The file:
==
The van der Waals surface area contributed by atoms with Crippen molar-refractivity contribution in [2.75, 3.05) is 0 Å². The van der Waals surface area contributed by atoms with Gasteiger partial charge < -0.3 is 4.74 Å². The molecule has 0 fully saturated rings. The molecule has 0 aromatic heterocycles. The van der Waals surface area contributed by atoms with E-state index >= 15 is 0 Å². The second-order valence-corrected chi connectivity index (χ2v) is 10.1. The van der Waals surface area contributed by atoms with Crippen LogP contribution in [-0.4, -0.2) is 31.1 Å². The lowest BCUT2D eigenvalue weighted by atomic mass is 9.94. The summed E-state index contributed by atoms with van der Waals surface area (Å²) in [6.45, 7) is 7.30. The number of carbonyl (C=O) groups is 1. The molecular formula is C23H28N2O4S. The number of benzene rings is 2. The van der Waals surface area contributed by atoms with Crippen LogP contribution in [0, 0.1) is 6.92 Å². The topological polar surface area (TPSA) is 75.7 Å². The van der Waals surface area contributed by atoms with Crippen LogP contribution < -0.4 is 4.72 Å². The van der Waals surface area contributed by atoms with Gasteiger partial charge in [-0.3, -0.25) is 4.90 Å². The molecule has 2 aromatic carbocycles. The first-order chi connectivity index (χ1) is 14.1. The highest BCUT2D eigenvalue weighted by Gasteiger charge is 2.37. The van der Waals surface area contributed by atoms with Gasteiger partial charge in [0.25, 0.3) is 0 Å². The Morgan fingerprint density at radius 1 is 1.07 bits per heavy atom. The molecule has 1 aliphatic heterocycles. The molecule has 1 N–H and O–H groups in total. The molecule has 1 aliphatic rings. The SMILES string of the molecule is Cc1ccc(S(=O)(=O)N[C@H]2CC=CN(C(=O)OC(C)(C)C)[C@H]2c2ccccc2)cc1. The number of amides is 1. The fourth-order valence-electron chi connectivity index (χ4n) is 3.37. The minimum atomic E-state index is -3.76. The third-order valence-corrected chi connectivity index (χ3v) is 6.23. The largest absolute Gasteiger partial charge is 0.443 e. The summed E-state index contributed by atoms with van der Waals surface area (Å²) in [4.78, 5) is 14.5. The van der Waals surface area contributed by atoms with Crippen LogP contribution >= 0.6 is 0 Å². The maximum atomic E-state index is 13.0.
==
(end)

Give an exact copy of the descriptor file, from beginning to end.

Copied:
The van der Waals surface area contributed by atoms with Crippen molar-refractivity contribution in [2.75, 3.05) is 0 Å². The van der Waals surface area contributed by atoms with Gasteiger partial charge < -0.3 is 4.74 Å². The molecule has 0 fully saturated rings. The molecule has 0 aromatic heterocycles. The van der Waals surface area contributed by atoms with E-state index >= 15 is 0 Å². The second-order valence-corrected chi connectivity index (χ2v) is 10.1. The van der Waals surface area contributed by atoms with Crippen LogP contribution in [-0.4, -0.2) is 31.1 Å². The lowest BCUT2D eigenvalue weighted by atomic mass is 9.94. The summed E-state index contributed by atoms with van der Waals surface area (Å²) in [6.45, 7) is 7.30. The number of carbonyl (C=O) groups is 1. The molecular formula is C23H28N2O4S. The number of benzene rings is 2. The van der Waals surface area contributed by atoms with Crippen LogP contribution in [0, 0.1) is 6.92 Å². The topological polar surface area (TPSA) is 75.7 Å². The van der Waals surface area contributed by atoms with Crippen LogP contribution < -0.4 is 4.72 Å². The van der Waals surface area contributed by atoms with Gasteiger partial charge in [-0.3, -0.25) is 4.90 Å². The molecule has 2 aromatic carbocycles. The first-order chi connectivity index (χ1) is 14.1. The highest BCUT2D eigenvalue weighted by Gasteiger charge is 2.37. The van der Waals surface area contributed by atoms with Gasteiger partial charge in [0.25, 0.3) is 0 Å². The Morgan fingerprint density at radius 1 is 1.07 bits per heavy atom. The molecule has 1 aliphatic heterocycles. The molecule has 1 N–H and O–H groups in total. The molecule has 1 aliphatic rings. The SMILES string of the molecule is Cc1ccc(S(=O)(=O)N[C@H]2CC=CN(C(=O)OC(C)(C)C)[C@H]2c2ccccc2)cc1. The number of amides is 1. The fourth-order valence-electron chi connectivity index (χ4n) is 3.37. The minimum atomic E-state index is -3.76. The third-order valence-corrected chi connectivity index (χ3v) is 6.23. The largest absolute Gasteiger partial charge is 0.443 e. The summed E-state index contributed by atoms with van der Waals surface area (Å²) in [4.78, 5) is 14.5. The van der Waals surface area contributed by atoms with Crippen LogP contribution >= 0.6 is 0 Å². The maximum atomic E-state index is 13.0.